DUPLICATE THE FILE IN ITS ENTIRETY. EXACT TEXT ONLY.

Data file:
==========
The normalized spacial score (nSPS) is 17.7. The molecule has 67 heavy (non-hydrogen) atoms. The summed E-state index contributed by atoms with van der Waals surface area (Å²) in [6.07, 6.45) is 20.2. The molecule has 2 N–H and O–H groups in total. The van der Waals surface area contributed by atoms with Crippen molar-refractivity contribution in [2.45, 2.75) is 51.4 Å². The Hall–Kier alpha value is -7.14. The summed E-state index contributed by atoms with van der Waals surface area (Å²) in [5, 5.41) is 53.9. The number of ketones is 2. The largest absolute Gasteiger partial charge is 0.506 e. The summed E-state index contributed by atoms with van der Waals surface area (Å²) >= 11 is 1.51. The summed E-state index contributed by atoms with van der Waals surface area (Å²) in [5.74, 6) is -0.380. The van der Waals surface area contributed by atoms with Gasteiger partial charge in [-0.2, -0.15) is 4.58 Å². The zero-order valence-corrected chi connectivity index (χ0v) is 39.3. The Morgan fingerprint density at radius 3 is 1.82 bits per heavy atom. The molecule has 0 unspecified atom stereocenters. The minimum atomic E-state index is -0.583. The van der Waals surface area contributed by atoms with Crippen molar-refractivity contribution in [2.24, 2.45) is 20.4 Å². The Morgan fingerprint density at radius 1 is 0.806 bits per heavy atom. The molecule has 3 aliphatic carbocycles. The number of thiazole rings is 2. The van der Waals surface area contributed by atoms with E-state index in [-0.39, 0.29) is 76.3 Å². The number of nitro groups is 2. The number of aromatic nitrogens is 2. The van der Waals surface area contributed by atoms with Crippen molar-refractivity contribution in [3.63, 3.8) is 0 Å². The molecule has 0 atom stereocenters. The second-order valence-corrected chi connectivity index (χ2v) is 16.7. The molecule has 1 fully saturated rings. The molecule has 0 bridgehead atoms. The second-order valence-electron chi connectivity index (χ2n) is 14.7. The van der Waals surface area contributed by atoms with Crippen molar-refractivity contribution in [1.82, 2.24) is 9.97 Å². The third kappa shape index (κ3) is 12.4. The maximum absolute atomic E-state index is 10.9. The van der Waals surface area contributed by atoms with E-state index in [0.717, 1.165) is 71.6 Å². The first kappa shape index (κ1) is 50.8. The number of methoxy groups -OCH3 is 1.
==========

The normalized spacial score (nSPS) is 17.7. The molecule has 67 heavy (non-hydrogen) atoms. The summed E-state index contributed by atoms with van der Waals surface area (Å²) in [6.07, 6.45) is 20.2. The molecule has 2 N–H and O–H groups in total. The van der Waals surface area contributed by atoms with Crippen molar-refractivity contribution in [2.45, 2.75) is 51.4 Å². The Hall–Kier alpha value is -7.14. The summed E-state index contributed by atoms with van der Waals surface area (Å²) in [5, 5.41) is 53.9. The number of ketones is 2. The largest absolute Gasteiger partial charge is 0.506 e. The summed E-state index contributed by atoms with van der Waals surface area (Å²) >= 11 is 1.51. The summed E-state index contributed by atoms with van der Waals surface area (Å²) in [5.74, 6) is -0.380. The van der Waals surface area contributed by atoms with Gasteiger partial charge in [-0.2, -0.15) is 4.58 Å². The zero-order valence-corrected chi connectivity index (χ0v) is 39.3. The Morgan fingerprint density at radius 3 is 1.82 bits per heavy atom. The molecule has 0 unspecified atom stereocenters. The minimum atomic E-state index is -0.583. The van der Waals surface area contributed by atoms with Crippen molar-refractivity contribution in [2.24, 2.45) is 20.4 Å². The Morgan fingerprint density at radius 1 is 0.806 bits per heavy atom. The molecule has 3 aliphatic carbocycles. The number of thiazole rings is 2. The van der Waals surface area contributed by atoms with E-state index in [-0.39, 0.29) is 76.3 Å². The number of nitro groups is 2. The number of aromatic nitrogens is 2. The van der Waals surface area contributed by atoms with Crippen molar-refractivity contribution in [3.63, 3.8) is 0 Å². The molecule has 0 atom stereocenters. The second-order valence-corrected chi connectivity index (χ2v) is 16.7. The molecule has 1 fully saturated rings. The molecule has 0 bridgehead atoms. The second-order valence-electron chi connectivity index (χ2n) is 14.7. The van der Waals surface area contributed by atoms with Crippen molar-refractivity contribution in [1.82, 2.24) is 9.97 Å². The third kappa shape index (κ3) is 12.4. The maximum absolute atomic E-state index is 10.9. The van der Waals surface area contributed by atoms with E-state index in [0.717, 1.165) is 71.6 Å². The first kappa shape index (κ1) is 50.8. The number of methoxy groups -OCH3 is 1.